Self Storage Sales Scripts – Why and Why Not

by Kenny Pratt

Here’s the summary: Self storage sales scripts are generally  good for beginners, but can also cause problems.  Problems get worse as property managers become more proficient.

Good For The Beginner

Sales scripts have a lot going for them, especially since most self storage operators are not hiring experienced, professional sales people.  A good script has benefits:

  1. It outlines the sales process from start to finish and give a self storage property manager an overview of how a call will progress from the greeting through the invitation to rent.
  2. It gives a self storage property manager clear, focused direction to help them get started down the path to becoming more effective on the phone.
  3. It’s easy to measure compliance through mystery shops or by reviewing recorded phone conversations.

Not So Good For The Beginner

For the beginner, scoring or grading based on a script can produce a lot of anxiety.  Without adequate training, coaching, and feedback, a self storage property manager begins to feel anxiety when the phone rings with a prospective customer on the line.  What should be a celebrated moment (as in, YES!  someone is calling us and wants to do business with us) becomes fraught with apprehension and dread.  (I know, I did this to my store managers when we first started evaluating phone calls).

Not So Good For The More Experienced

I am assuming you have some sort of formal or informal evaluation process that grades or evaluates the selling skills of your self storage property manager.  If this is the case, you will get the same results that every sales organization gets when there are high-stakes objectives.   Property managers with some experience with your script and evaluation process they will start gaming the system and working toward saying the right phrases, even at the expense of being as effective as possible.

Once the self storage property manager has mastered some of the basic skills like getting a name, getting a phone number, and asking discovery questions, etc. then he or she may be most effective when given a little latitude.  Each person has their own style, and their own voice, and sometimes that means moving beyond the script.

A budding artist goes to art school and is taught various techniques.  She practices the techniques diligently and is evaluated on her level of mastery.  As her training progresses, achievement is based less on completing exercises and more on creating something unique and stirring with the tools and techniques that are now becoming second nature.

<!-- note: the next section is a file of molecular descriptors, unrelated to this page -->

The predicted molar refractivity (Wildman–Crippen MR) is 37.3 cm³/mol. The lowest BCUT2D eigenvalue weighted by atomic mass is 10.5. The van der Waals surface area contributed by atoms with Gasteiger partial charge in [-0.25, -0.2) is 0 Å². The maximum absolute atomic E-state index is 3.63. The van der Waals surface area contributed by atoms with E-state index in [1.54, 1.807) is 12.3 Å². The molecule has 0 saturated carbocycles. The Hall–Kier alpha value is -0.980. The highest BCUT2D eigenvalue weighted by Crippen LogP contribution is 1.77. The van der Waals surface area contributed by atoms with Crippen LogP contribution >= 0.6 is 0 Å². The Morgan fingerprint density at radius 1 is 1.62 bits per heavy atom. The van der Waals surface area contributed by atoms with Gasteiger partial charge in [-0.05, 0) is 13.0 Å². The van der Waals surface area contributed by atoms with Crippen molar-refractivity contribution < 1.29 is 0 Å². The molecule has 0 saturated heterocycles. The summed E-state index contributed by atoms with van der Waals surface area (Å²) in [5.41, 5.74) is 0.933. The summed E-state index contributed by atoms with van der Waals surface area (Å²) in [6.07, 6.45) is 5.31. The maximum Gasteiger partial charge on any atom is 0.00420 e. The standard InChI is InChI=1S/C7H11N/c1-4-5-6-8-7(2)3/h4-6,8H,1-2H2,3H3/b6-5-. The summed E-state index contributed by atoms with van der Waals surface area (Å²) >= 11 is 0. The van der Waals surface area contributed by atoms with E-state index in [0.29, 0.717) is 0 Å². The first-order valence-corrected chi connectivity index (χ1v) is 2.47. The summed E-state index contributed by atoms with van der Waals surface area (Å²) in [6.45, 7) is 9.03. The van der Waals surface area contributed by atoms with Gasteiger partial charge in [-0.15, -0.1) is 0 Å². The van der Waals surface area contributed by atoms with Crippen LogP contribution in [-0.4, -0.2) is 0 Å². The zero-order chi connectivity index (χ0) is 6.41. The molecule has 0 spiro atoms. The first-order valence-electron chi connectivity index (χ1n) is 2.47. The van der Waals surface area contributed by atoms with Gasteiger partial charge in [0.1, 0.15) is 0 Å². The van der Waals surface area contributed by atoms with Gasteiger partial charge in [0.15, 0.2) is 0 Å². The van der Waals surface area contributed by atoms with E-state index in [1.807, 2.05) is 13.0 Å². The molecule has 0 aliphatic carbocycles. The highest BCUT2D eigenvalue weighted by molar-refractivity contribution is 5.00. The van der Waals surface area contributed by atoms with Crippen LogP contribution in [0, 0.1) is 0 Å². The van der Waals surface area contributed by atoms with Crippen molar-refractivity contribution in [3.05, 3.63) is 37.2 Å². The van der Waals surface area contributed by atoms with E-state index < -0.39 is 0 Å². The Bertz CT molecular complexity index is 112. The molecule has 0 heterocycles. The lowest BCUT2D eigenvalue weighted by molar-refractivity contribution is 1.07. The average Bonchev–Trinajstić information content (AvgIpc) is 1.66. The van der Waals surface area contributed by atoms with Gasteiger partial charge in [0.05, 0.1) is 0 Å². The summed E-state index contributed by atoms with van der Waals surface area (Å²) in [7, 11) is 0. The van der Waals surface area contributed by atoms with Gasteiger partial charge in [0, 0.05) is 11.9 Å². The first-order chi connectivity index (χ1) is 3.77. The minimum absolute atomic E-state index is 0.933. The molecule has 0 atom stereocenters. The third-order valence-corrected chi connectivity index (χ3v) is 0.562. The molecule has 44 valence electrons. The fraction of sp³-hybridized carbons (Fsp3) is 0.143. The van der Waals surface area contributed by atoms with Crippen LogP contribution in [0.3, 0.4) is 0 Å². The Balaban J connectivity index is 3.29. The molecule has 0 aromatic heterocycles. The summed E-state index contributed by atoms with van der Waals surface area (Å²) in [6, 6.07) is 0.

Once she has mastered the techniques, true mastery of her art requires her to step off well worn paths and make something that resonates with a person’s soul.

I’m arguing that as a self storage property manager begins to become a sales professional, then the reins need to be loosened so that she has the opportunity to really connect with the prospective customer and care for the prospective customer in creative and helpful ways.  Ways that a tight script will never achieve.

The Recommendation

  1. Develop a script or an outline as a framework for your managers who are learning to become sales professionals.  If you need help, shoot me an email or give me a call.
  2. Use the script as a tool to model effective skills and building blocks of the sales process.
  3. Don’t tie any rewards or immediate punishments to your evaluation process.  Use the evaluation simply as a diagnostic tool to help you to know when and where more training or coaching is needed.  Think of mystery shop scores like feedback in a game.  The game becomes fun, in some part,  precisely because you know where you stand.
  4. If you are going to reprimand, make it based on a property manager’s unwillingness or inability to make improvements (assuming you have given them a reasonable amount of support and coaching).  If you don’t do any support or coaching, then it becomes hard to lay all of the blame at your property manager’s feet.  You hired them didn’t you?
  5. Encourage the heart.  This is new ground for most of the people you employ.  You want them to want to pick up the phone.
  6. As your property managers become more proficient at the fundamentals extend them some trust.  To really create the strongest bonds with prospective customers and do their best work at selling your property and service they may need some leeway to veer off course without fear of being punished or continually second-guessed by a supervisor.

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